Aztec-inspired levels flood the screen with as much as they can think of to down you early. Light, nimble craft intermix with plodding slow ones that take a huge barrage of artillery to fight off while anti-aircraft tanks roll in on the ground to try and get a bead on you. Fighters surge low to the ground, then loop back round on your flank to pump rounds into your blindspot while airborne carriers spit out forever-spawning waves of nuisance. Just when you start to think theyíve run out of things to throw at you, some nefarious Nazi bastard releases the explosive weather balloons!

Floaty Death -- The Worst Kind!

Mountain range battles have you pursuing a retreating fleet trying their best to dissuade your chase, making you weave through huge craft too numerous to down while tail-gunners constantly fire off round after round. Other levels are dedicated entirely to long-running boss fights against impossibly huge imperial mega-fighters. Your craft is responsive, your enemies numerous and vengeful. And there went any plans I had of writing a quick bash review and getting on with the rest of my weekend.

Because Fire Mustang deserves a little more than a quick mention then to be cast back into the wilderness; itís probably one of the better scrolling shooters you never heard of. It doesnít have blistering difficulty or colourful, vibrant graphics, but it does have a rocking guitar soundtrack and a lot of accessibility. In a genre filled with people constantly searching for the next forgotten gem that only they know about, NMKís WWII shooter was never going to be flashy or memorable enough to be championed, but itís certainly clever enough for me to appreciate. More so than many other scrollers I can recall, it goes out of its way to lull you into a false sense of security over and over again, only to unleash something youíd no way of expecting. Vertically climbing fighters; walls of huge ships; sudden looping aircraft and waves of exploding balloons.

So, just this once, Iíll ignore the easy digs, like how the game starts in 1940, while America didnít enter the war until 1941. Or how the P-51 Mustangs I assume the game is based around were not readily available until around 1943. Instead Iíll mention how I stumbled upon a game I enjoyed playing despite looking for one to bag on. Itís a slice of serendipity worthy of mention.

EmP's avatar
Staff review by Gary Hartley (August 20, 2011)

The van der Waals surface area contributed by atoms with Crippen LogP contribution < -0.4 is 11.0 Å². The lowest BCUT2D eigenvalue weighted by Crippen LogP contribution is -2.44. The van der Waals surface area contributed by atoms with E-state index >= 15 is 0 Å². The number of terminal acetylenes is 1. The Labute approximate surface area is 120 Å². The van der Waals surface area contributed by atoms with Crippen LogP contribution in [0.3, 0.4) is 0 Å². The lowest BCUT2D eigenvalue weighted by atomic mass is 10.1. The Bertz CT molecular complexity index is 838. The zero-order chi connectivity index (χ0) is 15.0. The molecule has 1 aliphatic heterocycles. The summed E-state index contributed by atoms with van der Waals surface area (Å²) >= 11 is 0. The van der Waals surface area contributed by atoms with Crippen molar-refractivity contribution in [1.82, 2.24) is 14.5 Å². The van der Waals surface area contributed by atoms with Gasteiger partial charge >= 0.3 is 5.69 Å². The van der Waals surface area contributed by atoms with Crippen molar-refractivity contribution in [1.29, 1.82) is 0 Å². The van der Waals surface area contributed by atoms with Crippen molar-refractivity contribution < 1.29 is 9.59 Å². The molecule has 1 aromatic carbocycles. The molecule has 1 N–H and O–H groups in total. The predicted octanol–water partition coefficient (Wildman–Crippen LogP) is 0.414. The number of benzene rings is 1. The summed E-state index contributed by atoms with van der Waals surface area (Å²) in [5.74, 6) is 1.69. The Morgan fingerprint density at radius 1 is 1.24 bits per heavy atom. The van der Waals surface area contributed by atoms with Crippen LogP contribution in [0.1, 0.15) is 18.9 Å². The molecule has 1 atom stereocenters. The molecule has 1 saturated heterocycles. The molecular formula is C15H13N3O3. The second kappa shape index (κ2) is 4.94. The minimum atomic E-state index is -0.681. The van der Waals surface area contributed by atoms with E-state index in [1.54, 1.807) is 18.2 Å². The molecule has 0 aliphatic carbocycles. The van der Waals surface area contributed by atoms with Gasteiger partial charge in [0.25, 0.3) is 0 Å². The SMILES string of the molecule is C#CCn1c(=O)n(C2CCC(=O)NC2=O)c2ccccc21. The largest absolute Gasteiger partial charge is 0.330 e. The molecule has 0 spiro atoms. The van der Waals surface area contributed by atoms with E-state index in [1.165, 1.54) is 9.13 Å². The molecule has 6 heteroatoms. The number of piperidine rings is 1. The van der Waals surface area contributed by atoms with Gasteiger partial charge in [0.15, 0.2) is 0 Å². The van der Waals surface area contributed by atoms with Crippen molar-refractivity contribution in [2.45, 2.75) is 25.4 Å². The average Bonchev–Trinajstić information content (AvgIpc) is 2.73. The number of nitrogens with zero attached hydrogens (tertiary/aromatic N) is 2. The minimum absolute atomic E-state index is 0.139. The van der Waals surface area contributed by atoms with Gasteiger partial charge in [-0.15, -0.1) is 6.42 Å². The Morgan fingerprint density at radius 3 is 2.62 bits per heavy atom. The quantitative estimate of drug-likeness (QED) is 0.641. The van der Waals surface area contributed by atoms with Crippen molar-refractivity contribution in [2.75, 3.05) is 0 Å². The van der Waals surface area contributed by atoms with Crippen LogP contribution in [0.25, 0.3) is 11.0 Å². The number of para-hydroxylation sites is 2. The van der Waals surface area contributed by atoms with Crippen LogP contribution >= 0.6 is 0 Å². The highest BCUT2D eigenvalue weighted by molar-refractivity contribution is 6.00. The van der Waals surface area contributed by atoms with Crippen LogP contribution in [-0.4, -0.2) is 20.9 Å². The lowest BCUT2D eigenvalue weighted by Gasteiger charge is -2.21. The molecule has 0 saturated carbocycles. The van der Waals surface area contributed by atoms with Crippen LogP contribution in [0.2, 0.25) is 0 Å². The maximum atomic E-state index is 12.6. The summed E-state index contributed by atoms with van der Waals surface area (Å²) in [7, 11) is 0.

Gary Hartley arbitrarily arrives, leaves a review for a game no one has heard of, then retreats to his 17th century castle in rural England to feed whatever lives in the moat and complain about you.

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dementedhut posted August 21, 2011:

Surprisingly detailed review you wrote here! I think I've noticed this game in passing once or twice, but never really thought much about giving it a shot. You make it sound like it has a whole lot to offer, so might think about trying it out when I have the time.
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EmP posted August 25, 2011:

It surprised me. I was literally looking for a game I could bash like crazy and assumed there being nothing on this game would indicate a safe bet. Stupid game turned out to be pretty fun.

It doesn't have that unfiorgiving difficulty that we've been slowly weened off via overly-easy games, but it still has an edge to it.
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wolfqueen001 posted September 06, 2011:

Nice review. The level-by-level analysis is quite interesting to read about, and I'm personally quite amused that you'd expected to hate the game before actually playing it. I'm not sure it was quite as captivating as similar reviews you've written in this style, but that doesn't really matter because it's good enough on its own. The pics really add to it in this case, too, because they illustrate exactly what you're talking about in previous paragraphs. Hell, I'll shamelessly admit that I may even imitate the style in my next review. Or at least use images, since I'm kind of curious to see if I can make them as effective in my own stuff.
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Masters posted September 06, 2011:

Good catches, Leslie.